Calling for Clarity: Auto News Requests Revised Terminology for Autonomous Tech

Matt Posky
by Matt Posky
calling for clarity em auto news em requests revised terminology for autonomous

The terminology surrounding self-driving technologies and advanced driving aids has started to earn quite a bit of criticism in the wake of publicized crashes and growing outcry from consumer advocacy groups. For years, the industry has treated all assistance technologies as equal — placing everything on a sliding scale developed by SAE International.

It’s actually a good metric if you’re familiar with SAE’s autonomous ranking system. But to a layperson the differences between SAE Level 2 and 5 don’t mean a whole lot, despite offering completely different experiences. Automakers also have terms of their own, some of which could easily lead customers to believe their products are far more capable than reality allows.

Automotive News recently published an op-ed calling for clarity, and it was so good, we felt inclined to share.

From Automotive News:

Automation, for example, describes the presence of automatic equipment that’s used as one part in an overall process. Autonomy, on the other hand, confers the idea that a system is governing itself and all actions. Self-driving implies that a vehicle is being driven without a human involved, while driverless might indicate no one or nothing is in control at all.Those terms are just the start. Add the likes of semi-autonomous, partially self-driving and driver-assist feature, and the language landscape becomes more cluttered. Throw in industry jargon such as “Level 2 Plus” and Elon Musk’s special dictionary entries for “Autopilot,” “feature complete” and “fully self driving,” and this confounding mix is complete.

Tesla has been repeatedly called out for its misleading Autopilot marketing. While the name seems to indicate the car is capable of driving itself, and its CEO has claimed all Autopilot-equipped vehicles have the necessary hardware for the task, it’s not supposed to manifest until the company issues a TBA software push. And yet this hasn’t stopped drivers from taking their hands off the wheel in an act of woeful overconfidence — sometimes resulting in tragic accidents. Tesla has since been careful to remind everyone to remain in full control of the vehicle at all times, but it’s advice that’s rarely heeded.

Your author was recently watching an episode of Fastest Car on Netflix in which a well-known Tesla drag racer from YouTube took his hands off the wheels and briefly praised the Model S P100D’s self-driving ability on camera. He later took third — satisfyingly beaten by a heavily modified 1989 Ford Mustang and more-streetable 1990 Nissan 300ZX.

Tesla is not the only company that engages in this sort of wordplay, however. Several manufacturers offering advanced driving aids use euphemisms for their technological suites. Automotive News’ Pete Bigelow suggests this is irresponsible and dangerous — potentially contributing to several fatal accidents over the past few years. He also expressed concerns that SAE’s ranking system, while fine for industry insiders, is a terrible tool for educating the general public. The same went for the NHTSA’s “highly automated vehicle” grouping of SAE Levels 3, 4 and 5.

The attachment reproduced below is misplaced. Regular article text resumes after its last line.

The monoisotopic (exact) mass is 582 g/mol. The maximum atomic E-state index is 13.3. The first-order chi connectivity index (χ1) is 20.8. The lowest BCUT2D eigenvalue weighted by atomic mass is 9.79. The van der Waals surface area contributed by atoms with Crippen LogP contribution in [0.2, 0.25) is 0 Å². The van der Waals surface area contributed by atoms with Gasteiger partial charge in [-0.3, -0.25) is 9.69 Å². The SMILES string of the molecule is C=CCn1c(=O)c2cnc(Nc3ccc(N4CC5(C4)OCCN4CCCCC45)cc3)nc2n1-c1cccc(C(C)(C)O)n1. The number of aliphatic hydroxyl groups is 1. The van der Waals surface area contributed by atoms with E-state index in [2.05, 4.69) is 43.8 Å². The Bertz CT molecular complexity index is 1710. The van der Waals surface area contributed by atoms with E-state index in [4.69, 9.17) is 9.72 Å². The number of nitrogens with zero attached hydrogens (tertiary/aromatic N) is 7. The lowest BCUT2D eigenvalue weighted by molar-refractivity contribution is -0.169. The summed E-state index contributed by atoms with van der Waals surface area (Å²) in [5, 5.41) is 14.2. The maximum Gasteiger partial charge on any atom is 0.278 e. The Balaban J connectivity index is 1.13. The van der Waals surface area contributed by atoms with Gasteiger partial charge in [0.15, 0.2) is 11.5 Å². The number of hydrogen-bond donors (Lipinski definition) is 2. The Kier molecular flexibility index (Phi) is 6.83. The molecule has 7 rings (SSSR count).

Bigelow suggests adopting terms proposed by Waymo CEO John Krafcik: “If every time someone talked about a ‘Level 2 system,’ they just said, ‘driver-assist system,’ then it’d be so much easier,” he said. “Maybe the definitional framework is wrong. … If you need a driver’s license, then you shouldn’t call it fully self-driving. If you need a driver’s license, call it a driver-assist.”

Go ahead and keep the SAE designations for the industry, but consumers need a streamlined version if they’re ever going to have a clear understanding of what’s actually being offered. Yes, catchy names are part of doing business, but anything that could be construed as misleading (intentionally or not) really isn’t going to do automakers any favors in the long run. Consumers have already started to wise up to the limitations of present-day technologies. Calling something self-driving when it isn’t won’t stand forever.

The best thing automakers can do is try and get ahead of it before people start getting outraged and begin making a big stink about it. It doesn’t take much effort to start a social media campaign, and we’ve certainly seen angry people out for blood over far less.

[Image: Ford Motor Co.]

Join the conversation
4 of 5 comments
  • Islander800 Islander800 on Nov 15, 2019

    Elon Musk should be served with a cease and desist order to stop calling his feature "autopilot". People believe it and are killing themselves and others. Besides, if his level 2 system requires a driver to hover their hands above the steering wheel, ready to take over, WHAT'S THE POINT?

    • See 1 previous
    • Brn Brn on Nov 17, 2019

      Early autopilot in airplanes also required constant attention from the pilot. It's also not "his level 2 system". All L2 systems require the driver be paying attention at all times.

  • Snooder Snooder on Nov 16, 2019

    Fastest Car is just the worst. Hyperdrive was good, and I really hooe they do more seasons, but i have a bad feeling they'll ax it in favor of Fastest Car. Which will be terrible cause that show sucks ass. Goddamn 90% of the show is reality show trash talking and 'human interest' drollery. And then at the end they do a shitty "drag race" that's entirely meaningless. Plus, it feels like they went out of their way this season to find the worst people to cast. Just a bunch of douchebags all around.